19 June 2024

Korean delegation explores carbon capture and storage opportunities in Australia

The delegation visited major CCS sites in Western Australia and met with government and industry.

Representatives from Korean industry and government visited Australia in June to explore trade and investment opportunities in carbon capture and storage (CCS).

Hosted by Austrade and the Korea-CCUS Association, the 11 industry and government organisations included the Korea National Oil Corporation, Korea Southern Power, Samsung, SK, Hyundai and the Korea Export and Import Bank.

According to the K-CCUS Association, Korea is one of the world’s leading emitters of greenhouse gases. With limited carbon storage capacity, Korea is exploring CCS options to meet its renewable energy and net zero by 2050 goals. Australia has ample onshore and offshore storage reservoirs that may be suitable for CCS projects.

Visits to major Australian CCS projects

The program kicked off with a visit to Chevron Australia’s Gorgon Project on Barrow Island, off the coast of Western Australia. The Gorgon Project is one of the world’s largest LNG projects and the largest single resource project in Australia’s history.

The Gorgon LNG facility includes the world’s largest CCS system. Naturally occurring CO2 is taken from offshore gas reservoirs. The gas is injected into a giant sandstone formation 2 kilometres beneath Barrow Island, where it is permanently trapped. Chevron Australia estimates that more than 9 million tonnes of CO2 have been injected between August 2019 and December 2023.

The Korean delegation also visited the Mid West Clean Energy Project (MWCEP) near Geraldton in Western Australia. The project aims to produce up to 1.2 million tonnes per annum of clean ammonia starting in 2027.

Pilot Energy, the Australian company behind the MWCEP, took the delegation to visit the Cliff Head Carbon Capture and Storage (CHCCS) project. The CHCCS project is the first stage of the MWCEP. It will be the first operational CCS facility located in Australian waters.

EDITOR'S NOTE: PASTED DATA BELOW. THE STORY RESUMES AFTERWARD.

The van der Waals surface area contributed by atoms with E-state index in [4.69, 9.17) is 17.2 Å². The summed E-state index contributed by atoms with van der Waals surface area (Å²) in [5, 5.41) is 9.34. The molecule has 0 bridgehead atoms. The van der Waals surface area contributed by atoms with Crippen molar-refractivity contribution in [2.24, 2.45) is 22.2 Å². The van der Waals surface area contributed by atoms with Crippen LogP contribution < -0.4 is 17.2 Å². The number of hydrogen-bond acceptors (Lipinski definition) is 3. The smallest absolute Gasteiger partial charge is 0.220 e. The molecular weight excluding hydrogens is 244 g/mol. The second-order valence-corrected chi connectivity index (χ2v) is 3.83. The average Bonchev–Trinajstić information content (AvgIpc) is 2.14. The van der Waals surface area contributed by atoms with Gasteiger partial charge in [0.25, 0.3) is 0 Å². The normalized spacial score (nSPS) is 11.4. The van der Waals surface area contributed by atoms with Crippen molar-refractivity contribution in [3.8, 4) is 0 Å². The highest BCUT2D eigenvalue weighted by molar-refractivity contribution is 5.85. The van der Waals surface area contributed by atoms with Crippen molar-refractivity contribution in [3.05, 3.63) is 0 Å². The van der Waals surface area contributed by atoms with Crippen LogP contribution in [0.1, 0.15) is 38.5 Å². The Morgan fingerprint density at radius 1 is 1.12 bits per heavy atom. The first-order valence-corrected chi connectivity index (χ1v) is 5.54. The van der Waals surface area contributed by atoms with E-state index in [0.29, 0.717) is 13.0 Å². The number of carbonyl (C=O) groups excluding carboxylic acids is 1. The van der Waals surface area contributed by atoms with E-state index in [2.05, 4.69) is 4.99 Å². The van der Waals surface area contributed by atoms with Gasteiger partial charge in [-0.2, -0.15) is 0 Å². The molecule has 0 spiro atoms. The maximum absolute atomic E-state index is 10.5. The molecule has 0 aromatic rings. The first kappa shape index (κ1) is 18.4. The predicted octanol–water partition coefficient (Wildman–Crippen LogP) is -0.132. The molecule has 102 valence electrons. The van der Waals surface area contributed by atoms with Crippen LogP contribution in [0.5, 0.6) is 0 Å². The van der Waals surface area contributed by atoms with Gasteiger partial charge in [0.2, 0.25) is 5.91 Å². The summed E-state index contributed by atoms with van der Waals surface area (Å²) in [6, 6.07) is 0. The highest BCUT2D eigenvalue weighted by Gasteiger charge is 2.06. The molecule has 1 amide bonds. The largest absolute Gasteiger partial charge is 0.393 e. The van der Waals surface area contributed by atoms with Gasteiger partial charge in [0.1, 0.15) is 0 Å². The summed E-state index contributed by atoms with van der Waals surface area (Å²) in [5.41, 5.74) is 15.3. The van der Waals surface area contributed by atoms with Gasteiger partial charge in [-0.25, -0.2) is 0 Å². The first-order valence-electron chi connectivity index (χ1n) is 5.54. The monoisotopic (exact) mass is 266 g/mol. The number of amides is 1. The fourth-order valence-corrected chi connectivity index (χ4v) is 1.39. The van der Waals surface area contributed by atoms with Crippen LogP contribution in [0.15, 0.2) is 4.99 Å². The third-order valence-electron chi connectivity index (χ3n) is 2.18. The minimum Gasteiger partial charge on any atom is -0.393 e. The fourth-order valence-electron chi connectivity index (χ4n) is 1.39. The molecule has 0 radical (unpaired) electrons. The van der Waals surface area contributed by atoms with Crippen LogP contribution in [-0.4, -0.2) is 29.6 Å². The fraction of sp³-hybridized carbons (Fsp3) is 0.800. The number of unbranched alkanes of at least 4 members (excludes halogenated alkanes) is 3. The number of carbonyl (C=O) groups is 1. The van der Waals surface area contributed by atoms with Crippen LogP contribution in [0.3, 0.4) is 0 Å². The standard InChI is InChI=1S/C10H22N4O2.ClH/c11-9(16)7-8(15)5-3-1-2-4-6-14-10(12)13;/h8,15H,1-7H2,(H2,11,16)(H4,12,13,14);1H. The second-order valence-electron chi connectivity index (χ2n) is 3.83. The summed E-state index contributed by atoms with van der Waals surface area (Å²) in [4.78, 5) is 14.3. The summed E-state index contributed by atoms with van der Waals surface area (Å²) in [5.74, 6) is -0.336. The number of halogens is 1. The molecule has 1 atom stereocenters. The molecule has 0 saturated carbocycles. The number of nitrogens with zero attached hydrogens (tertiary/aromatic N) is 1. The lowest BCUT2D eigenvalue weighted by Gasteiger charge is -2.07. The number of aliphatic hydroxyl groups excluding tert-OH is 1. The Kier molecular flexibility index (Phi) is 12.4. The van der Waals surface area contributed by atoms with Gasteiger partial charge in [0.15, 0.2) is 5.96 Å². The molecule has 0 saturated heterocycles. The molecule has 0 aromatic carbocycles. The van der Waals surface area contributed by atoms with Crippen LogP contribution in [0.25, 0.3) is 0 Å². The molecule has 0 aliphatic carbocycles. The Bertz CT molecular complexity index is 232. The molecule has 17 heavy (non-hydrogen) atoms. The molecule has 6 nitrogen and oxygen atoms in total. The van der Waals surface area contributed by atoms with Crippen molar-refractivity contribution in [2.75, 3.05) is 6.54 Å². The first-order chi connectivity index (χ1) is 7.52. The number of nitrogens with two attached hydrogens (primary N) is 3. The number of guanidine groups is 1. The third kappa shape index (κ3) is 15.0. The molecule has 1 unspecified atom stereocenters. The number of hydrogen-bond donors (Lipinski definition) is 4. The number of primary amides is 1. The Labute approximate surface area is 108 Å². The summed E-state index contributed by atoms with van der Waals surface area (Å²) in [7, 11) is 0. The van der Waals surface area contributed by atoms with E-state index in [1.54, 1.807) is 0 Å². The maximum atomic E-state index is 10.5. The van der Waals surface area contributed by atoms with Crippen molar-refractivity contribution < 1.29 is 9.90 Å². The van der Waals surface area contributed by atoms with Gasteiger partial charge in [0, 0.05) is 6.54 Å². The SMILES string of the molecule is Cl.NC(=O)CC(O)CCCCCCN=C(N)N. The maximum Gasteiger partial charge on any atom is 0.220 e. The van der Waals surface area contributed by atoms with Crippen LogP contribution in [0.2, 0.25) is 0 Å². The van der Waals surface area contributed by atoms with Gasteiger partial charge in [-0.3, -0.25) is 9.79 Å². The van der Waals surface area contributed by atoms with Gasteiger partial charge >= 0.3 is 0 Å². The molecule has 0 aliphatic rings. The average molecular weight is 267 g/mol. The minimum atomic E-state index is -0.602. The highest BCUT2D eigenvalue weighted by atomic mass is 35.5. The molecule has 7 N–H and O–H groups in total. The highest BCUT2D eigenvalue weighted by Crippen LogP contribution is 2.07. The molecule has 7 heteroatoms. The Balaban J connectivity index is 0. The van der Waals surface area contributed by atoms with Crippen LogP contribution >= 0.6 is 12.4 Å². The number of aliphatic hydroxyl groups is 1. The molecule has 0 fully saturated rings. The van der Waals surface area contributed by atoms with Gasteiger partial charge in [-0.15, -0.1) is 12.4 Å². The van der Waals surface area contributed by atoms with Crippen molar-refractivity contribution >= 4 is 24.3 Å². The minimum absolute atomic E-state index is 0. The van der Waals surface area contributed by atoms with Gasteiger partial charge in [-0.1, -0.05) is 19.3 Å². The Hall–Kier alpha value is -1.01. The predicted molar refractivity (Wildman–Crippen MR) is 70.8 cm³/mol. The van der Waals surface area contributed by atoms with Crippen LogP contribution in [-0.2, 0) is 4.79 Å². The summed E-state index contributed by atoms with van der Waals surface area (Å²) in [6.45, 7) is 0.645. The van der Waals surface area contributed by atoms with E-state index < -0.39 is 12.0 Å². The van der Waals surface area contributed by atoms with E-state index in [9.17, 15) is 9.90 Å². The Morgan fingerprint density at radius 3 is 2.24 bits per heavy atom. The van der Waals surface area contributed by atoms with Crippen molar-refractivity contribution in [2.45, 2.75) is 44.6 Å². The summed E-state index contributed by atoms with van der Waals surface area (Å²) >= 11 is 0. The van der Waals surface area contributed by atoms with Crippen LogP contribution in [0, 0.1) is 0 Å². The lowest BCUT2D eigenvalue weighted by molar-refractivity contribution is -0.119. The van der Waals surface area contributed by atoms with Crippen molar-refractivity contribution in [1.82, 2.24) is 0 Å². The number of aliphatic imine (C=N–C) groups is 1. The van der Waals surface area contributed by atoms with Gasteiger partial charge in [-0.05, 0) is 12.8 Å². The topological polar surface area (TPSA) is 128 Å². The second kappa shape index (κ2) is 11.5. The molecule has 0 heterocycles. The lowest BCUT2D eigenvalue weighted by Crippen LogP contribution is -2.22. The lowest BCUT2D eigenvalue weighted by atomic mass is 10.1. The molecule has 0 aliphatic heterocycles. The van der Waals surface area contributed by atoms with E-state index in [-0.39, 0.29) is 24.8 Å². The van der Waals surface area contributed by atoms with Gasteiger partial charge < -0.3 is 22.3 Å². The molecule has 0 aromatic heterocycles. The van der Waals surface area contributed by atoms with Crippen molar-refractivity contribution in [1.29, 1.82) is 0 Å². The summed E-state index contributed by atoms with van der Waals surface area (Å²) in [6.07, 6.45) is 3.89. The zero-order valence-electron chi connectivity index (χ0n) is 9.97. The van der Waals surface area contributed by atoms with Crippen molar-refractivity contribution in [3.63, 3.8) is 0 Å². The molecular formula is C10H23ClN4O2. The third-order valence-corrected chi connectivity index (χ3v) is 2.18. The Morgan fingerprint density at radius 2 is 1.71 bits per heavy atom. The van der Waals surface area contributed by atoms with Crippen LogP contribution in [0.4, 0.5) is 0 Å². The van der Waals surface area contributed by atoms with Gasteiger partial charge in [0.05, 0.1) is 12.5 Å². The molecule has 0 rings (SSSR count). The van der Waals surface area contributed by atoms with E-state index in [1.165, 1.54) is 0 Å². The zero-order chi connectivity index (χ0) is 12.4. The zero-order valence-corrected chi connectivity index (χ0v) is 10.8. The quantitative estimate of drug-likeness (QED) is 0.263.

The CHCCS project involves converting the depleted Cliff Head offshore oil field into a permanent CO2 storage facility. The facility aims to provide over 1 million tonnes per annum of permanent CCS starting in early 2026. This includes third-party industrial carbon dioxide emissions and 99% of any carbon dioxide generated by the MWCEP.

A group of men and women wear orange high visibility vests stand in front of a plant of steel pipes and framework used for carbon capture. Korean delegates visit Chevron Australia’s Gorgon Project site.


Exploring transnational opportunities and partnerships

During the visit, the delegation met with Australian government, R&D and industry stakeholders at 2 industry seminars. Australian government and industry representatives provided updates on CCS projects and policies. The attendees also discussed future R&D partnership opportunities s between Korea and Western Australia, and transnational CCS projects between Korea and Australia.

Australia’s support for CCS investment

Australia released its Future Gas Strategy in May 2024. The strategy details how gas will support the Australia’s transition to net zero in partnership with the world. It includes plans to grow carbon management and geological storage in Australia. It will also release more acreage for offshore CCS.

In its 2024–25 Budget, the Australian Government committed A$556.1 million over 10 years to map Australia’s resources and geological storage potential.

The Government will also work towards regional cooperation on carbon sequestration, to support the establishment of regulatory frameworks and bilateral agreements. This will provide regional partners with options for energy security and carbon management solutions.

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